Mennonite at a Murder Trial

I did something on Friday that I’ve never done before. I went to a murder trial. On one hand, it wasn’t exactly an item on my bucket list. On the other hand, considering what happened to Barbara, it’s still on it. This trial has no legal link to Barbara Struncova or to Bill Ulmer, BUT it does have a personal link to them for me. I consider it to be one of the places Barbara has lead me. It happened like this:

Barbara disappeared, so I can’t very well ask her my questions in person. On my search for answers about what happened to her, I’ve had to follow in the footsteps of Bill. Those footsteps lead, as we all know, onto a plane with his brother Wayne’s passport in hand, and back to the USA. December 2010. Within months, those footsteps climbed into a semi and drove into the chaos of the oil boom in North Dakota. And there they stayed, more or less, hauling water back and forth to fracking sites, until the end of 2013.

I didn’t know anything about fracking and oil drilling. It’s never been a subject of interest for me. I find it all sort of violent, horrible, and terrifying—even minus the actual violent and terrifying human beings that seem drawn to it. So I called up my good friend Google with his sidekick Google Maps and we started chatting. Mother of God, did I get schooled. And meet some interesting folks.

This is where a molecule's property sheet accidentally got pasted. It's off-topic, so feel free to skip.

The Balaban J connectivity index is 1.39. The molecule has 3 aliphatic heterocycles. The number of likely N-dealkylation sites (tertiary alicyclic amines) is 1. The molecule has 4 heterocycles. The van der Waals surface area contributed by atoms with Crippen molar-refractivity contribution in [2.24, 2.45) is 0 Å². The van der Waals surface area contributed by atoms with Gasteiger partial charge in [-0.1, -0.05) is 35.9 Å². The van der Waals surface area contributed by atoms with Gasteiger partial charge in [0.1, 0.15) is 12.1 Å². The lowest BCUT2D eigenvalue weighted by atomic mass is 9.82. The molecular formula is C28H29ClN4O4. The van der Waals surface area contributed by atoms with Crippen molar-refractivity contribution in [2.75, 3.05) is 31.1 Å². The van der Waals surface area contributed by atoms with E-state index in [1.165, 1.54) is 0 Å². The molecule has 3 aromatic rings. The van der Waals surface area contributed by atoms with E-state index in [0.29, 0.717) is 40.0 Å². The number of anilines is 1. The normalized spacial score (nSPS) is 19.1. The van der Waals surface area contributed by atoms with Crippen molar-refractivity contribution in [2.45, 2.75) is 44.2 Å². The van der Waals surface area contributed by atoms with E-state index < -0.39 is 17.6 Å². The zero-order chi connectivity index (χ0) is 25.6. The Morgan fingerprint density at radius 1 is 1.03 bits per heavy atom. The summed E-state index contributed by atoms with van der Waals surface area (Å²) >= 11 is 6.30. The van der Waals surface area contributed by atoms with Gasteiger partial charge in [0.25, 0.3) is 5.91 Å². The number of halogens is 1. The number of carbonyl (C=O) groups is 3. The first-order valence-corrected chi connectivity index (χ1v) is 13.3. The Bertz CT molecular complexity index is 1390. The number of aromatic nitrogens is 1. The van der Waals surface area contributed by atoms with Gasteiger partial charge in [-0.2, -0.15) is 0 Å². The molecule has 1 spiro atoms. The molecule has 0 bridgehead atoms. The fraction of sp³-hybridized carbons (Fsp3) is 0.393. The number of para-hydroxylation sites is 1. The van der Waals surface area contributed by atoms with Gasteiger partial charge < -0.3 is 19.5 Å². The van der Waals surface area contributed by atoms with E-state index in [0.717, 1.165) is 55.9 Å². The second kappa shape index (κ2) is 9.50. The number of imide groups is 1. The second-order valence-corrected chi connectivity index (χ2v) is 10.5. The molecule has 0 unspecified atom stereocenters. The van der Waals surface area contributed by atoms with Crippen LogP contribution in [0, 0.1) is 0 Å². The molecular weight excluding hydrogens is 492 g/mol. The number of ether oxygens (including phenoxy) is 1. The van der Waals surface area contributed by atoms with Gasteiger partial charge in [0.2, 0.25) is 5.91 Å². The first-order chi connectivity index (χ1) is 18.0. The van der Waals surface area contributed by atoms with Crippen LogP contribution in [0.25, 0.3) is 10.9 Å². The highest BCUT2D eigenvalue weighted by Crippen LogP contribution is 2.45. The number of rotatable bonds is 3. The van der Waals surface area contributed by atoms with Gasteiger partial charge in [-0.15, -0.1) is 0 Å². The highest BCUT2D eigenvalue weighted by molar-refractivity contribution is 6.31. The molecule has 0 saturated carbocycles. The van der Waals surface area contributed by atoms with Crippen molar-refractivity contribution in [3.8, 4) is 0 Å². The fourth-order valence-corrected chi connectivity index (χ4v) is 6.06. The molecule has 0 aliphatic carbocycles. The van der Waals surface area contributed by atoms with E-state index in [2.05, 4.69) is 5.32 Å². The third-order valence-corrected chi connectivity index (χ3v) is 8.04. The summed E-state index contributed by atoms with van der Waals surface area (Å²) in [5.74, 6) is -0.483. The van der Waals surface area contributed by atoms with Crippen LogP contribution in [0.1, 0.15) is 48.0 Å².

Enter Lissa Yellowbird Chase. Click on her name and look at the link about what she does.  I don’t want to re-write the article when you can read the original. Lissa looks for missing people—passionately, furiously, even somewhat madly. So I wrote to her. What did I have to lose? She answered me back. I didn’t expect she was going to tell me what happened to Barbara, but I reached out to her anyway. Some days I feel like I’m spitting into the wind with this, and I guess I hoped for a little hand-holding from a real bad-ass body-searcher.

I’m getting my hand held alright. Turns out that the case she’s worked on for the last 4 years, regarding the disappearance of Kristopher “KC” Clarke in 2012, is coming to trial NOW and only a few hours from where I live. So on Friday, I went with her to the first day of the murder-for-hire trial of James Henrikson. Click that link. This is the first time I’ve ever even entered a courtroom. I had no idea what to expect.

The defendant, James Henrikson, was unrecognizable. Did you see the picture of him on the link? Looking all buff and competent? The guy sitting at the table between two dark-suited lawyers was gaunt and yellow. I have never seen a human being that color. I swear. It was frightening. Terrifying.  Sick.  He kept his clearly-calculated demeanor calm and interested. Never flinched or demonstrated any reaction whatsoever during the entire court session. Smiled at his lawyers. Looked at Lissa and at me. I don’t have a word for that that glance felt like. “Chilling” is what I’m tempted to say, but that’s not quite right. It made me want to put my clothes in the washer and take a shower.  I met KC Clarke’s mom.  What do you say to a woman who has to sit there and listen to the story of how her son’s head was beaten soft with the handle of a floor jack?  I came up with, “Nice to meet you.”

It was all quite a lot like courtroom scenes on tv, but with no glitz and no drama. Tom Cruise was nowhere to be found. No shouting, no crying, or anything like that. Lawyers on both sides mispronounced things that even I knew were wrong, and demonstrated a disappointing lack of basic acting skills. The judge, who was much less somber and intimidating than tv judges, gently scolded one of the jurors for nodding off.